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Locks of Love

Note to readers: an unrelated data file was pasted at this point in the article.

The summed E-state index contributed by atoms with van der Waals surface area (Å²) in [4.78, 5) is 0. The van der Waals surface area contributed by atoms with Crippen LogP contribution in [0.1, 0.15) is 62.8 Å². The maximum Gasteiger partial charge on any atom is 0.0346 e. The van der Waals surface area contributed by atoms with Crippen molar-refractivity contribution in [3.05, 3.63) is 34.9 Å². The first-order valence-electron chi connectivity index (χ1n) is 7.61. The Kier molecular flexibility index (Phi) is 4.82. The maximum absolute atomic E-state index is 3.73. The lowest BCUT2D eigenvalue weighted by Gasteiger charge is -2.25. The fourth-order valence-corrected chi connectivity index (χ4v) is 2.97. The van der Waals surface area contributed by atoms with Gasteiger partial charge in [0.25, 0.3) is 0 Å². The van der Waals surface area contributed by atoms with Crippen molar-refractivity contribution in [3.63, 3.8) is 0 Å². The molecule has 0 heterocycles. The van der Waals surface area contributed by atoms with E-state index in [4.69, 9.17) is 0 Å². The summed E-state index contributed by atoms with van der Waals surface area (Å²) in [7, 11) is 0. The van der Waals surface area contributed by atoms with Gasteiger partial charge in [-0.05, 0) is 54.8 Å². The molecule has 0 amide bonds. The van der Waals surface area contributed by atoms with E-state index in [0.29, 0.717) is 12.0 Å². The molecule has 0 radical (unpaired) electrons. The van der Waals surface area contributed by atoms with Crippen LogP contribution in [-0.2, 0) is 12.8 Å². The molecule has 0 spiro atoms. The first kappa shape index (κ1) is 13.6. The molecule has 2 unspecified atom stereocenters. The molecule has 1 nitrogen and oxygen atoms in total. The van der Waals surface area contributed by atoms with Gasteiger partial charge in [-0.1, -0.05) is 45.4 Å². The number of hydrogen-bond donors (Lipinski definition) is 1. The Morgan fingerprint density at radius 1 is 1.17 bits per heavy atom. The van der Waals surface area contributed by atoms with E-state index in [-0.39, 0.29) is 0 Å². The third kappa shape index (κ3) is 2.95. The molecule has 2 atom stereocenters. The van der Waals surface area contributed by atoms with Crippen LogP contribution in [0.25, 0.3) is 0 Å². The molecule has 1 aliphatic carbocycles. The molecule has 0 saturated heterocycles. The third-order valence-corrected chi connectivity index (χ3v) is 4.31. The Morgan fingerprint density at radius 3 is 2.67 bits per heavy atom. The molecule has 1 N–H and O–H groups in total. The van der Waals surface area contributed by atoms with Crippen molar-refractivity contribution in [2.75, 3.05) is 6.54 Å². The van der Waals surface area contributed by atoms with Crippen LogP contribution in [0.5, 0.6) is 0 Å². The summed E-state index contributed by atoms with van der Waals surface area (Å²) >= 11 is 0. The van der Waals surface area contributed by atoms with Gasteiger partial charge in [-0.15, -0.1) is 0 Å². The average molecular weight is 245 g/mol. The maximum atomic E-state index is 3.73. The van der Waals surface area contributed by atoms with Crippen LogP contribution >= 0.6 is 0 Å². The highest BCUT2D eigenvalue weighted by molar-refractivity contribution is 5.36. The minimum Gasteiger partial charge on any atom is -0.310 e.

"Photo: Mary Eaton shows Lucy Burnett the long Lock of Love that moments before was part of Lucy's hair. In back, Rianna Grimm, Elisha Lance, Lena Ishii and Noelle Carty were also having their long hair cut.Joan Soltys/staff photosThe library at Langley Middle School was quiet, as libraries often are, so the sound of shears cutting through a mane of long thick hair was almost audible. A listener might also hear the indrawn breath of the young woman sitting in a library chair as she felt a new lightness around her head.Lucy Burnett was donating her healthy long hair to Locks of Love, and some child in the future would share in the bounty of her gift.Burnett was one of nine LMS girls and one mother who took part in the Locks of Love effort, begun by fellow student Katie Riggs. I heard about it on Nick News (on the cable channel Nickelodeon) and on Oprah, Riggs said. Then she checked the organization's Web site and learned about the mission of Locks of Love, which makes real hair wigs available to kids with long-term medical hair loss.Riggs decided it was a project she wanted to get involved in. Her own long hair would be cut, and friend Cecily Timmons agreed to have hers done in front of a school assembly.Cecily's hair was down to her knees. It was inspiring for others to see what she did, Riggs said. Eight more school girls decided to go for the change in hairstyle, and stylist Mary Eaton volunteered to make the cuts.It's been a fun, actually, Eaton said.Burnett said her dad was kind of upset. But I think it's a really good thing.Rianna Grimm said she was scared, but determined. Once I had my hair cut short and it was curled under and I looked like a little boy, she said. Eaton promised her that wouldn't happen, and Grimm took her turn in the salon chair.Some of the girls who were watching that day had already lost their long locks. Lena Ishii knew it was for a good cause, even though the last time her hair was cut she was in the first grade. Elisha Lanz said she was pestered a lot to join the group before finally agreeing. Even my mother kept saying, 'You should cut your hair!' Lanz said.Other girls who parted with their long hair included Becca Jaffe, Noelle Carty and Anna Gilles. Shea Buchanan was growing her hair for next year.And 6th grader Michael Bakke was so impressed by what he saw at the school assembly that he told his mother about it.I thought, I should do that, Ruth Gabrian said. I went from 10 inches of hair to an inch. But it'll grow!Ripples from the Langley Middle School Locks of Love endeavor have spread to others in the community. I told a woman I work with, and she is going to do it, Gabrian said. I also told my hairdresser, who is going to tell her clients.Debbie Barrow, local coordinator for the South Whidbey Relay for Life and a marathon walker to raise funds for the fight against cancer, is planning a Locks of Love haircutting session during the relay, which will take place June 16-17.If the community knows about it now, they'll have time to let their hair grow so we can have a great turnout in June, Barrow said.Gabrian said she was touched by the thoughtfulness and compassion of the middle school girls.It's so nice to see kids caring. More information about Locks of LoveLocks of Love is a not-for-profit organization formed for the purpose of providing hairpieces for children afflicted with medical hair loss. The custom-fitted hair prosthetics for long-term medical hair loss are given free of charge or on a sliding scale to financially disadvantaged children. The vacuum fit is designed for children who have experienced a total loss of scalp hair and does not require the use of tape or glue.Donors provide the hair, volunteers staff the office, and the manufacturer hand-assembles each piece, which requires approximately four months.Locks of Love has provided over 50 hairpieces during its first year of operation. This year, they have approximately 85 vacuum-fitted human hair prosthetics at some stage of production. Thousands of donated ponytails pour in from around the country every month. Children comprise about 75 percent of the donors, making this a charity in which children have the opportunity to help other children.Donated hair is evaluated for its usefulness according to the following guidelines:* Hair must be a minimum of 10 inches in length, clean, dry, bundled in a ponytail or braid and placed in a plastic bag * Hair is needed from men and women, young and old, all colors, and all races * Hair may be colored or permed, but not chemically damaged * Hair cut years ago is usable as long as it has been stored in a ponytail * Curly hair may be straightened to measure the minimum 10 inches. Locks of Love also accepts monetary contributions, which are tax deductible. And Albertson's Stores recently partnered with Locks of Love with its Community Partners Card. When the card is scanned at an Albertson's checkout, the store will make a financial contribution to Locks of Love. For more information about Locks of Love or to get an Albertson's CPC, call 888-896-1588; You can also write Locks of Love, 1640 S. Congress Ave., Suite 104 , Palm Springs, FL 33461; or go to the Web site, www.locksoflove.org.---------------"